Inconsistent. Nobody could get right and stay right except for Schoop. He was pretty much a model of consistency all season. I suppose I could throw props to Mancini too. He appeared to be extended slump-proof. But up and down the lineup, other hitters were hot and cold all season. And pitching? Fuggetaboudit. Bundy was quite consistent early on, but he struggled later at times. Not unusual for a young pitcher, so I can’t hold that against him. I read some quotes the other day from, if I recall correctly, Chris Davis, who said that when the team was hitting the pitching struggled and when the pitching was on the hitters were cold. I’d like to go back and look at patterns in the final scores and see how frequently there were 10-8 types of games strung together then a stretch of 3-1 types.

    • Dan Connolly

      September 25, 2017 at 9:38 am

      It definitely seemed like they never put all facets together for a stretch besides the early run. Even the seven-game streak had one side dominating per game.


    September 25, 2017 at 8:45 am

    Disappointing. If the Orioles had gotten starting pitching that was average, they would have been in the playoffs. When you look at their starting pitching, it is amazing that they remained in contention until September. The good news is that Chance Sisco and Austin Hayes have been impressive since their call-ups. So, I think we have the best outfield we’ve had since McLouth-Jones-Markakis with Hayes in RF, Jones in CF and Trey Mancini in LF. Now, if we could just trade Mark Trumbo for some pitching to a team that needs power … (Giants, Pirates, Braves). The other word I would use is “entertaining.” This team had some remarkable comebacks and you never knew what would happen from one night to the next.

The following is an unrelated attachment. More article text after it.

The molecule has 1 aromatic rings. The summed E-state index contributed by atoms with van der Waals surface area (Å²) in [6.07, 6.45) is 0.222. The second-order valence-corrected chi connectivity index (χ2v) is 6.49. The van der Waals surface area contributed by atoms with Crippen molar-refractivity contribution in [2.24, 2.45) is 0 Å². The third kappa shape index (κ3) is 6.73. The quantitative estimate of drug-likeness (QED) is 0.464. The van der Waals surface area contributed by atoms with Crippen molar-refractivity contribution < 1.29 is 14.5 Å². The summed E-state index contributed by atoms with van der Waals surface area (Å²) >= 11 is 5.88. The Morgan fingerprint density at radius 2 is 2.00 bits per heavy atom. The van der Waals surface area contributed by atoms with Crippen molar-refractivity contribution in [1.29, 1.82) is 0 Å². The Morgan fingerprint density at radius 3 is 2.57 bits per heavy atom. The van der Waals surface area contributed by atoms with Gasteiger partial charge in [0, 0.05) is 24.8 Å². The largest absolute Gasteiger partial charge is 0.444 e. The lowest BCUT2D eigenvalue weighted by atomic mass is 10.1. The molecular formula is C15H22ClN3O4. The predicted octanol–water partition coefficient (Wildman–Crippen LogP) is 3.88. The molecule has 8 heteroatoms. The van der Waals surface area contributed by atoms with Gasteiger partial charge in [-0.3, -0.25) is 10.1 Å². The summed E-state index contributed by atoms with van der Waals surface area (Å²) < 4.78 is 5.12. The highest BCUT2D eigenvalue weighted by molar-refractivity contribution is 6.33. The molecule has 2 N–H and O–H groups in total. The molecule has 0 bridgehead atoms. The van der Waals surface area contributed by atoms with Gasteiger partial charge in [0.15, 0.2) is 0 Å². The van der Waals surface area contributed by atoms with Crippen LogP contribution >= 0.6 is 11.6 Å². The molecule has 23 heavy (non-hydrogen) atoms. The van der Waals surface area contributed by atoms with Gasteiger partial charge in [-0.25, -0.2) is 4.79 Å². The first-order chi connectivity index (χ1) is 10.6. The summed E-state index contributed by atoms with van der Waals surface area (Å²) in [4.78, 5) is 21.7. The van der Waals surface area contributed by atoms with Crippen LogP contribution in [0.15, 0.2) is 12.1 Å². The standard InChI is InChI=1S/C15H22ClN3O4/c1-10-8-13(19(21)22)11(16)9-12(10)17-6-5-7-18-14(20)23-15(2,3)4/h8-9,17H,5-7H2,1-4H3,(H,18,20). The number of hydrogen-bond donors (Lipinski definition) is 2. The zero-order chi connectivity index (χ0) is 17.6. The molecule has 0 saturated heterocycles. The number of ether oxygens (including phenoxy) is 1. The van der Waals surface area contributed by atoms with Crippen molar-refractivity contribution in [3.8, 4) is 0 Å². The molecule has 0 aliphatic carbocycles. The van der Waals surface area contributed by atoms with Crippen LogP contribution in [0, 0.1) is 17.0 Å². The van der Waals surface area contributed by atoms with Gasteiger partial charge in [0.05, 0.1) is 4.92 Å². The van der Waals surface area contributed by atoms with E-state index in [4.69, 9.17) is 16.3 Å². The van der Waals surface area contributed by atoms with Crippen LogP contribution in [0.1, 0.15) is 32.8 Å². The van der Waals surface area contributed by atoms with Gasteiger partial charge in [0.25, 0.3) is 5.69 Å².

• Dan Connolly

      September 25, 2017 at 9:39 am

      If they can deal Trumbo it likely would be for a pitcher who is high-salaried and struggled recently. Probably worth such a swap tho given the rotation abyss.

  4. Orial

    September 25, 2017 at 8:57 am

    I know the common word will be Inconsistent so I will give a fresh answer and say FLAWED.

    • Dan Connolly

      September 25, 2017 at 9:39 am

      I’m a fan of originality whenever possible.

  5. Creatively_19

    September 25, 2017 at 9:16 am

    Let me get one last Natty Boh and I’ll get into this…

    Closed. As in the window of opportunity that the Orioles had with the core group of players to win a championship. It wasn’t just an open window on our part, but we had a couple of really great chances to do it while the Yankees and Red Sox were having down years. Those times are over now, and even though we have some great players still hanging around until the end of 2018, this club is going to need to undergo drastic change and soon in order to be competitive in the AL East. The O’s need to be honest with themselves for next year – we will be able to get the pitching help needed to win in 2018? We couldn’t do it this year, yet we tried anyhow. What sense does it make to do it again, when we could be trading away a few guys this winter for a haul that will help improve this team for the long term? The fact that attendance was down from last year does not surprise me in the least, and it begs the question – What is Ownership doing to fix that serious problem? And the answers to that question aren’t easy at all.